Hi….Martin Fuchs just let me to this post, so now I registered on Lightstalkers :-) I find the pricing issue one of the important ones of the emerging business of multimedia storytelling. I co-founded Magnum In Motion in 2004 (and by the way employed Martin in 2005) and before I was an indipendent producer of multimedia storytelling. So I have been in the dilemma of pricing these things for a while. First of all it is important to figure out what hourly rate you want to make. You can compare with journalists, photographers, webdesigners and film makers. When I was working in Denmark (my native country) I was making between 150 and 300 USD an hour. Then you find out how long the project takes. Usually it always takes twice as long as you expect. But to give an indication our Magnum In Motion essays currently takes 2-3 weeks for us to produce. In the beginning it took over a month but by now we have figured out a formula and gotten the right tools in place. When you know your hourly rate and the amount of hours you are using you have an indication of the pricing. But then off cause there are all the considerations that any freelancer og agency has. Is the project a good reference? Is it a job that could lead to other jobs? Am I working for a good cause (NGO etc), or is it purely business and commercial? Would it be a fun project or something I purely do to make a living? Are there a lot of other companies or freelancers who offer the same service as me? These are basic questions that influence the pricing. Like Martin writes it is also very important to specify the usage of the project, and what you are expected to deliver…I guess this is true with all projects, but with multimedia it is epecially important as there are many options and parameters, and the client often times don’t have a clear idea of what can actually be delivered. As a final not I think it is important that we stand together and find a common pricing structure. This is an emerging business and we, the producers or authors, should take the control and set the rules of the game before the emplyers or clients does it. I have always insisted on a resonable payment, and have refused interesting assignements because clients wanted it for free (giving the…“It is a great referece” speach). Simply because I did not want to be the one teaching the market that we all work for free. On the other hand a project like Magnum In Motion could never have been done if I or my team had to have standard journalist salaries. We are doing it to try to jumpstart a new future for documentary photography that we hope can benefit all of us…..well, I guess I am now going of in a different direction than the original pricing question…hope this helped a little. To be more concrete: I would probably charge at least 150 USD an hour.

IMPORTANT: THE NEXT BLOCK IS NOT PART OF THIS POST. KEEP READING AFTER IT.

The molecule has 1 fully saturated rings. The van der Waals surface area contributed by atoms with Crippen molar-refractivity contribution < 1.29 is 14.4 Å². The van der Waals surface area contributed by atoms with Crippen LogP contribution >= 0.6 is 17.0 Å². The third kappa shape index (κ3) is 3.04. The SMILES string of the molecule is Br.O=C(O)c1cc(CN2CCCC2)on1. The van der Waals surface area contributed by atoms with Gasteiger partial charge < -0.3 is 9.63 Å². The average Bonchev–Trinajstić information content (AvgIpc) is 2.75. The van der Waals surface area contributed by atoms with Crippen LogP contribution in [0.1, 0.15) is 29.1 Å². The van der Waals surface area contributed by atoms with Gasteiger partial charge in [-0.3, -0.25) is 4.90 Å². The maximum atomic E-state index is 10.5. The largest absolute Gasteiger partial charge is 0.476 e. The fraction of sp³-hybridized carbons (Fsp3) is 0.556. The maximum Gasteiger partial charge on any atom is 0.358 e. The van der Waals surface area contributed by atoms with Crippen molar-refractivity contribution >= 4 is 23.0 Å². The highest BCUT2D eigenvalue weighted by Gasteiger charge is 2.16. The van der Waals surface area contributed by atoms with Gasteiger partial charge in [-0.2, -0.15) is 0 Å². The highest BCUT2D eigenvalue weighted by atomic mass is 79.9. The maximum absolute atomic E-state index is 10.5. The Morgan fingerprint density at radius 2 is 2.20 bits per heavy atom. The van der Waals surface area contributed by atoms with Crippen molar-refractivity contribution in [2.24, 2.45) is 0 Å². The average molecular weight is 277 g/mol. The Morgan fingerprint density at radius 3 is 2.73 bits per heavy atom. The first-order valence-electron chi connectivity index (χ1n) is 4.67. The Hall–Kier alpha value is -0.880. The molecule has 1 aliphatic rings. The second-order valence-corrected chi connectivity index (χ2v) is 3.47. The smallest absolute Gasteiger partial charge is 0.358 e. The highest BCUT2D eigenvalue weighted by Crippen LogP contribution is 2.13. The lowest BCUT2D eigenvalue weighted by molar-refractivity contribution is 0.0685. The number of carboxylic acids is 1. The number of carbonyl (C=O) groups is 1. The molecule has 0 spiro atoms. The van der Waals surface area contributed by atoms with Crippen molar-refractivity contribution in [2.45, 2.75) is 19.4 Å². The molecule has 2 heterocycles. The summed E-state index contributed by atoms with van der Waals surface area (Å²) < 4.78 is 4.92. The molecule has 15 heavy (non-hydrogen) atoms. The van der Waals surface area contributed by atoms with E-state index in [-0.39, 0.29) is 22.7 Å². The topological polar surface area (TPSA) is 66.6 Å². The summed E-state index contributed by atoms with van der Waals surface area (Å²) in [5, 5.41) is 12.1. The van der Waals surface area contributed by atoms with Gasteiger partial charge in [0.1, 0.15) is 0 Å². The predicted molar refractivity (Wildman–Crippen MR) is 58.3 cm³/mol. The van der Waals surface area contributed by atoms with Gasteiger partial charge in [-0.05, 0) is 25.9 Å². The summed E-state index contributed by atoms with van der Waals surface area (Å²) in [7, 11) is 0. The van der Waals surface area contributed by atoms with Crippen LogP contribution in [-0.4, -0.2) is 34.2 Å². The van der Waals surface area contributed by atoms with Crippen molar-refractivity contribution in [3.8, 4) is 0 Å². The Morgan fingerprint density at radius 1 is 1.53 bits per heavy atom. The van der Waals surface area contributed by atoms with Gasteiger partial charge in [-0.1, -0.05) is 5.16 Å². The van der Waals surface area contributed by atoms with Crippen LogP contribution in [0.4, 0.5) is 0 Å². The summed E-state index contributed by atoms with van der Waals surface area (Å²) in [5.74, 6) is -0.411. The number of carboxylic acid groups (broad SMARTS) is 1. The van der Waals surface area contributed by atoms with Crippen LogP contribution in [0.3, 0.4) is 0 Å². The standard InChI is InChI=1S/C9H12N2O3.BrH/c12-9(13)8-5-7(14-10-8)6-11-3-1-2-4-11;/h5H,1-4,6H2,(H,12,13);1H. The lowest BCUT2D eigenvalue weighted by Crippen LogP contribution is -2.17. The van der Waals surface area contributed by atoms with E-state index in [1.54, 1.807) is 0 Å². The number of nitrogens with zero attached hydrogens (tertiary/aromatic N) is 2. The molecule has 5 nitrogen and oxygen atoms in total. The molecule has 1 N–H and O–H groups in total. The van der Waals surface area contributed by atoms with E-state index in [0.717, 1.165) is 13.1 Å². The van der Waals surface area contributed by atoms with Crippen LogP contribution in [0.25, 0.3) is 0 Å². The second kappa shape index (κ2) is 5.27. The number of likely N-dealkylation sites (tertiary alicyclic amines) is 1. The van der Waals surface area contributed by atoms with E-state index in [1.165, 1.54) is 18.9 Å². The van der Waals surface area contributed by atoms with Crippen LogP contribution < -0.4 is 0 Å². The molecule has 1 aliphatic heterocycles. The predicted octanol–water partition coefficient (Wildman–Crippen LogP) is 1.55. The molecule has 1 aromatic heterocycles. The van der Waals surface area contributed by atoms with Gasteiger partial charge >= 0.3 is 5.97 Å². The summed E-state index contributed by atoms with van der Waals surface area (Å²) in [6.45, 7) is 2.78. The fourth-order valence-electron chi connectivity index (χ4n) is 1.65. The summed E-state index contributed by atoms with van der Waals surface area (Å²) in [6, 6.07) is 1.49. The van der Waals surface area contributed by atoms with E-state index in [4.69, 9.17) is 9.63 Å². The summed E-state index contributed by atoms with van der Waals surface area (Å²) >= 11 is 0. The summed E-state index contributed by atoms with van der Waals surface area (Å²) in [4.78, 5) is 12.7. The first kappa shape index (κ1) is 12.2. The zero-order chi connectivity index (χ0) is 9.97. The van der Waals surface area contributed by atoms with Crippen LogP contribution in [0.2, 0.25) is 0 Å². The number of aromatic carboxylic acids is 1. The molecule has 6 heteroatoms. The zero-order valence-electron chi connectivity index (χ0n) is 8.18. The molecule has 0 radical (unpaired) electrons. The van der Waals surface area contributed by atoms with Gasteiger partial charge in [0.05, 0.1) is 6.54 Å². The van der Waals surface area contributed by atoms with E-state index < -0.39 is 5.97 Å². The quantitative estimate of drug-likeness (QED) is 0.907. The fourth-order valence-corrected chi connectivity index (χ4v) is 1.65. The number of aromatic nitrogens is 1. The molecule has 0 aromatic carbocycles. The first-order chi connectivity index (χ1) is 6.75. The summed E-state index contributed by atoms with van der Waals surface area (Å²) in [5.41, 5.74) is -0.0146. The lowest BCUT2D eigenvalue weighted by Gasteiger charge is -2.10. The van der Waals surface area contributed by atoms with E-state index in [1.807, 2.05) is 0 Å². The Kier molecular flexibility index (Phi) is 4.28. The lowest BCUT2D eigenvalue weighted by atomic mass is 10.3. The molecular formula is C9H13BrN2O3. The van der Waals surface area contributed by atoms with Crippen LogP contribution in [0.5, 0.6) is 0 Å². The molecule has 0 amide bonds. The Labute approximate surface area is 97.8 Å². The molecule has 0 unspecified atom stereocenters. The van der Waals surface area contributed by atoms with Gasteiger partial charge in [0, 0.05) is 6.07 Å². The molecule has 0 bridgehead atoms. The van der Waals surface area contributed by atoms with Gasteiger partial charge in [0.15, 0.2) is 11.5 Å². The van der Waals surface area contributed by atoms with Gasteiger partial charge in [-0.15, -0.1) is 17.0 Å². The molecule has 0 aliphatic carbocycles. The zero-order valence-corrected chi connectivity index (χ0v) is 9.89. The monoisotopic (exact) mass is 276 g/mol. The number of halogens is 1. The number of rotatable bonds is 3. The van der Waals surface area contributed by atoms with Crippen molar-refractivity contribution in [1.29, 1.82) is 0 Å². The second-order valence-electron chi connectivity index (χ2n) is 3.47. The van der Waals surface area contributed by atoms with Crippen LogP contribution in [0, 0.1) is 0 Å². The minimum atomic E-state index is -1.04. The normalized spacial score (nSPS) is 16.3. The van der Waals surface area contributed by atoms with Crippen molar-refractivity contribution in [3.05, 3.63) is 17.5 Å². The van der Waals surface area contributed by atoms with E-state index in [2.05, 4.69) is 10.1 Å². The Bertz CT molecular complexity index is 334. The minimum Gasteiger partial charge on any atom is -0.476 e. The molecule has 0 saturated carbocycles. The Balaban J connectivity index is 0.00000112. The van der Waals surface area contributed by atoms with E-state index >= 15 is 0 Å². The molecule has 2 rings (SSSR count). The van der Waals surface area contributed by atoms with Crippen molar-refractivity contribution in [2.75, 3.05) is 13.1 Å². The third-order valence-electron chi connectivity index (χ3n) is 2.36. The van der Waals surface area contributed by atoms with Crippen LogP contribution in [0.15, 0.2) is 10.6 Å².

by Bjarke Myrthu | 23 Oct 2006 15:10 | New York, United States | | Report spam→